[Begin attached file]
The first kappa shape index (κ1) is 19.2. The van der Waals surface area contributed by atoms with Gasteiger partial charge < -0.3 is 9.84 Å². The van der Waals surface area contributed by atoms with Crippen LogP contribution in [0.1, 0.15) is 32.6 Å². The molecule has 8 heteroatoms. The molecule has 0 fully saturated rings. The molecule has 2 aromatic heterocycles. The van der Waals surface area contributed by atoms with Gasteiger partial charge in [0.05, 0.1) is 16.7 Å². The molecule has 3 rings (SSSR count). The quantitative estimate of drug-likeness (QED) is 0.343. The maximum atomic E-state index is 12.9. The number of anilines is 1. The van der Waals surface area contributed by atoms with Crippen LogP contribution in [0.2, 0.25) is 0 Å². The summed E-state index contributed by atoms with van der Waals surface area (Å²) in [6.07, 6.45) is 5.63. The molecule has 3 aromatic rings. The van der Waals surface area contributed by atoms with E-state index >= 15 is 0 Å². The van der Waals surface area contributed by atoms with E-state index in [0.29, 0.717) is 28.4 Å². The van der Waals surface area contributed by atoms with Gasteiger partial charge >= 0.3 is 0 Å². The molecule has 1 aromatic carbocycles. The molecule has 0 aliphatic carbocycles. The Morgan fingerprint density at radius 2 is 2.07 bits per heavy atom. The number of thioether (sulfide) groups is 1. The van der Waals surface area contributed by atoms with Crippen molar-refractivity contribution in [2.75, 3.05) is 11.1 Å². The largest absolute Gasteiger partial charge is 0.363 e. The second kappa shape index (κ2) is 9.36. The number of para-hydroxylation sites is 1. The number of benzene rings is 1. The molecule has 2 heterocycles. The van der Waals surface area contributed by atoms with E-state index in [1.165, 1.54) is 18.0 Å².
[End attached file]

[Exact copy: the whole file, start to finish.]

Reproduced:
The first kappa shape index (κ1) is 19.2. The van der Waals surface area contributed by atoms with Gasteiger partial charge < -0.3 is 9.84 Å². The van der Waals surface area contributed by atoms with Crippen LogP contribution in [0.1, 0.15) is 32.6 Å². The molecule has 8 heteroatoms. The molecule has 0 fully saturated rings. The molecule has 2 aromatic heterocycles. The van der Waals surface area contributed by atoms with Gasteiger partial charge in [0.05, 0.1) is 16.7 Å². The molecule has 3 rings (SSSR count). The quantitative estimate of drug-likeness (QED) is 0.343. The maximum atomic E-state index is 12.9. The number of anilines is 1. The van der Waals surface area contributed by atoms with Crippen LogP contribution in [0.2, 0.25) is 0 Å². The summed E-state index contributed by atoms with van der Waals surface area (Å²) in [6.07, 6.45) is 5.63. The molecule has 3 aromatic rings. The van der Waals surface area contributed by atoms with E-state index >= 15 is 0 Å². The van der Waals surface area contributed by atoms with E-state index in [0.29, 0.717) is 28.4 Å². The van der Waals surface area contributed by atoms with Gasteiger partial charge >= 0.3 is 0 Å². The molecule has 1 aromatic carbocycles. The molecule has 0 aliphatic carbocycles. The Morgan fingerprint density at radius 2 is 2.07 bits per heavy atom. The number of thioether (sulfide) groups is 1. The van der Waals surface area contributed by atoms with Crippen molar-refractivity contribution in [2.75, 3.05) is 11.1 Å². The largest absolute Gasteiger partial charge is 0.363 e. The second kappa shape index (κ2) is 9.36. The number of para-hydroxylation sites is 1. The number of benzene rings is 1. The molecule has 2 heterocycles. The van der Waals surface area contributed by atoms with E-state index in [1.165, 1.54) is 18.0 Å².